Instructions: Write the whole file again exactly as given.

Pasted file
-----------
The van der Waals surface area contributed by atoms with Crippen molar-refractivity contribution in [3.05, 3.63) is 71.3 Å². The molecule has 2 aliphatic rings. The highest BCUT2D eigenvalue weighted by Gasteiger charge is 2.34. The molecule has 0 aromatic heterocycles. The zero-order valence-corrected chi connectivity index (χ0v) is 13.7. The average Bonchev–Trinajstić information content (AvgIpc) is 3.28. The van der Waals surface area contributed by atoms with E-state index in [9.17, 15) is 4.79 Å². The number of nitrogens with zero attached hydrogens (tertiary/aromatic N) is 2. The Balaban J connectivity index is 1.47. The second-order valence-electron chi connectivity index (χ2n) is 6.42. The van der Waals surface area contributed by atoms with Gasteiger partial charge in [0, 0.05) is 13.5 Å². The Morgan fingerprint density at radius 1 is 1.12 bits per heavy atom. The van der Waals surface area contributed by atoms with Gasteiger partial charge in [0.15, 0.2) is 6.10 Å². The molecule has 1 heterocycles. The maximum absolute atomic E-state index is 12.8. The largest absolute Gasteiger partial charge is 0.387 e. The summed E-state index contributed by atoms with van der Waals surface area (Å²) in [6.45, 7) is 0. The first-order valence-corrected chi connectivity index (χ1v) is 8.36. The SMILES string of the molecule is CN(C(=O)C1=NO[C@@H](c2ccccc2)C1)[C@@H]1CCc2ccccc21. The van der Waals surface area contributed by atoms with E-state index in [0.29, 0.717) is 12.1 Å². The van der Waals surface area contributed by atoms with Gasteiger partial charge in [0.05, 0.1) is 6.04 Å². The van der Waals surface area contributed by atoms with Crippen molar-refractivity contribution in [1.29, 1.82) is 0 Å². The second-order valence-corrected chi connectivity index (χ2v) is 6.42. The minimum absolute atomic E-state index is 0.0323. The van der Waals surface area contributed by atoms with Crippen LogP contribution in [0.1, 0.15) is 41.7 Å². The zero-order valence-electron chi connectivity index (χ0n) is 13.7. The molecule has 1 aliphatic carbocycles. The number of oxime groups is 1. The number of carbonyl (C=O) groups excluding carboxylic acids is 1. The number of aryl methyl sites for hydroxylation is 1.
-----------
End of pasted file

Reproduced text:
The van der Waals surface area contributed by atoms with Crippen molar-refractivity contribution in [3.05, 3.63) is 71.3 Å². The molecule has 2 aliphatic rings. The highest BCUT2D eigenvalue weighted by Gasteiger charge is 2.34. The molecule has 0 aromatic heterocycles. The zero-order valence-corrected chi connectivity index (χ0v) is 13.7. The average Bonchev–Trinajstić information content (AvgIpc) is 3.28. The van der Waals surface area contributed by atoms with E-state index in [9.17, 15) is 4.79 Å². The number of nitrogens with zero attached hydrogens (tertiary/aromatic N) is 2. The Balaban J connectivity index is 1.47. The second-order valence-electron chi connectivity index (χ2n) is 6.42. The van der Waals surface area contributed by atoms with Gasteiger partial charge in [0, 0.05) is 13.5 Å². The Morgan fingerprint density at radius 1 is 1.12 bits per heavy atom. The van der Waals surface area contributed by atoms with Gasteiger partial charge in [0.15, 0.2) is 6.10 Å². The molecule has 1 heterocycles. The maximum absolute atomic E-state index is 12.8. The largest absolute Gasteiger partial charge is 0.387 e. The summed E-state index contributed by atoms with van der Waals surface area (Å²) in [6.45, 7) is 0. The first-order valence-corrected chi connectivity index (χ1v) is 8.36. The SMILES string of the molecule is CN(C(=O)C1=NO[C@@H](c2ccccc2)C1)[C@@H]1CCc2ccccc21. The van der Waals surface area contributed by atoms with E-state index in [0.29, 0.717) is 12.1 Å². The van der Waals surface area contributed by atoms with Gasteiger partial charge in [0.05, 0.1) is 6.04 Å². The van der Waals surface area contributed by atoms with Crippen molar-refractivity contribution in [1.29, 1.82) is 0 Å². The second-order valence-corrected chi connectivity index (χ2v) is 6.42. The minimum absolute atomic E-state index is 0.0323. The van der Waals surface area contributed by atoms with Crippen LogP contribution in [0.1, 0.15) is 41.7 Å². The zero-order valence-electron chi connectivity index (χ0n) is 13.7. The molecule has 1 aliphatic carbocycles. The number of oxime groups is 1. The number of carbonyl (C=O) groups excluding carboxylic acids is 1. The number of aryl methyl sites for hydroxylation is 1.